Taking a Thunderstorm from Bad to Worse


As we approach the much anticipated warmer summer months we must shift our threat analysis to another category of weather phenomena. Summer brings with it a slew of weather that has the power to increase our workload at best, and threaten flight safety at worst. If not understood and given appropriate respect, this weather can put us in dangerous situations. Studying the underlying causes of these phenomena allows us to both better predict the occurrence of certain events and better interpret the weather reports and forecasts that we use. Hail in particular is a summer weather event that requires extra attention, as it has the ability to form quickly, impart significant damage, and affect aircraft far from its source. 

Hail is a type of precipitation that forms when water droplets are carried upward into very cold areas of the atmosphere via thunderstorm updrafts. The droplets freeze and become small hailstones, which will continue to grow as they collide with supercooled water droplets. A water droplet is supercooled if it exists as a liquid while the surrounding air is below freezing, and will normally freeze on contact with another object. The appearance of hail depends mostly on the temperature of the surrounding air when the collisions take place. Wet growth occurs when the surrounding air temperature is below freezing, but not too cold. During this type of growth, a collision results in the slow freezing of a water droplet around the hailstone. Because the freezing process occurs slowly, air bubbles are able to escape and the new, slightly larger hailstone will appear as a clear layer of ice. On the other hand, dry growth formation occurs in air temperature that is significantly below freezing. If hail forms via dry growth, a supercooled drop will freeze almost instantly on the hailstone causing air bubbles to remain trapped inside, resulting in a milky, opaque appearance. 

(This figure shows the different opaqueness that can occur in hailstones)

Hailstone formation is a process that may be repeated numerous times during a thunderstorm. Depending on the complexity and strength of a thunderstorm’s updrafts and downdrafts, a hailstone may be lifted, collide with supercooled droplets, and fall several times, with each repetition resulting in greater hailstone mass. Ultimately, hail will fall to the ground when it either becomes too heavy for the updrafts to maintain, or the updrafts lose strength and can no longer support the hail. The reporting of hail on METARs changed a few years ago, and now only one abbreviation, “GR”, is used to identify hail. When reported, the remarks section will indicate the size of the hailstones in quarter inch increments.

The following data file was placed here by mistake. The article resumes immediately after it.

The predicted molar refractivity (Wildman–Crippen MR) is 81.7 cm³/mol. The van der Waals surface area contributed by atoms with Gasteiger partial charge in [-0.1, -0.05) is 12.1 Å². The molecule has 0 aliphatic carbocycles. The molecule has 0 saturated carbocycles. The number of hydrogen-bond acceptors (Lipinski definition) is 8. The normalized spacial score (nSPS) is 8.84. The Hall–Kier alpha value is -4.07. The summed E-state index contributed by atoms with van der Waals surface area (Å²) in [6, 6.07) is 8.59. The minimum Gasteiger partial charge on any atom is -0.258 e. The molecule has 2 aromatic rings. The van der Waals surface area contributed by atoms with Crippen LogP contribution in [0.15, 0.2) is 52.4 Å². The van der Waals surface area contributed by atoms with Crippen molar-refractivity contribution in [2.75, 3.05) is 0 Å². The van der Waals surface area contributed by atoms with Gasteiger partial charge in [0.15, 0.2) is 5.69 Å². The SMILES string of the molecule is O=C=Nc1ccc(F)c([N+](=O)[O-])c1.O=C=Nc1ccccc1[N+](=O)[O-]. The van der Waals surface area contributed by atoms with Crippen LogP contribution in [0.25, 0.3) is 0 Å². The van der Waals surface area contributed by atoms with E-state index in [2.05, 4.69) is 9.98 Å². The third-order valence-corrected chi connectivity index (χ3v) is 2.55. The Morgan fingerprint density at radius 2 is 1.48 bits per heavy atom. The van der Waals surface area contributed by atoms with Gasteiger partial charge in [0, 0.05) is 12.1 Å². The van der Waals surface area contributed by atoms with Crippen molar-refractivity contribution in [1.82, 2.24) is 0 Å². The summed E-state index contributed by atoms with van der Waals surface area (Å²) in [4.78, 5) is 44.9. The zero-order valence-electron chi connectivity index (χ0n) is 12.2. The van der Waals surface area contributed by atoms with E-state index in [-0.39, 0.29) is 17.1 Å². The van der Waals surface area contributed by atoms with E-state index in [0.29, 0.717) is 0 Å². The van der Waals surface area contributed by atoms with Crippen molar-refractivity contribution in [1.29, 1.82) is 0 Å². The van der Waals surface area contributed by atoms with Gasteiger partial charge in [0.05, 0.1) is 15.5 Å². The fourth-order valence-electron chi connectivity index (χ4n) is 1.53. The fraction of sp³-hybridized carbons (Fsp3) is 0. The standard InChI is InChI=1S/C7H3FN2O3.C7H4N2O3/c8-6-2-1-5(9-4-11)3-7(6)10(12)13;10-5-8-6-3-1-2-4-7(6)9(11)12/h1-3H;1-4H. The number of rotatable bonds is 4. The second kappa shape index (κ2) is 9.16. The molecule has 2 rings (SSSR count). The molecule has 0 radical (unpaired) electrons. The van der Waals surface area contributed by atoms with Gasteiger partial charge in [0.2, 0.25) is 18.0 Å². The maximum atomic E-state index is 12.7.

The immediate dangers of hail are not terribly surprising. Impact with aircraft, whether on the ground or in flight, can cause damage to windshields, radomes, and other parts of the aircraft body. Our weather theory studies and publications provide guidance on how to avoid the dangers of hail, which in reality is the same as guidance on thunderstorm avoidance. Depending on altitude, it may be recommended that aircraft remain more than 20 miles from thunderstorms due to a storm’s ability to launch hail at surprisingly great distances. When the need arises to fly around a thunderstorm, it is recommended to avoid flying on the downwind side, again due to the wind’s ability to help transport hail. If flying with airborne radar systems, be sure to learn the specific system’s limitations as well as its advantages and disadvantages. A general rule is that the radar returns from wet hail will be stronger than those from dry hail because wet hail, like rain and wet snow, is more reflective than dry hail or dry snow.

Hail is something that we would all much rather read about than experience first-hand. Though knowledge on its formation and avoidance procedures is important, it is very difficult to determine when and if a storm will produce hailstones. Like many aviation threats, the best thing to do is to assume that it is always present. Plan for every storm to create hail and take the proper precautions to limit your risk. The shift from managing winter weather threats to those of summer weather is not always an easy one, but with a mindset focused on continued learning, you can make each shift a bit smoother than the last. 

SOURCEAero Crew News, June 2021
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Justin Abrams is a first officer for a major US airline. He earned a Bachelor of Science degree in Aviation with a minor in Security and Intelligence from the Ohio State University in 2015. In addition to his studies, Justin was involved in general aviation safety research and numerous student organizations. Before joining the airlines, he gained experience as a flight instructor and as a pilot for a Part 135 company. He holds CL-65 and A-320 type ratings. Throughout his career he has served as a pilot recruiter and interviewer, a New Hire Pilot Mentor, and as a volunteer for two ALPA committees.


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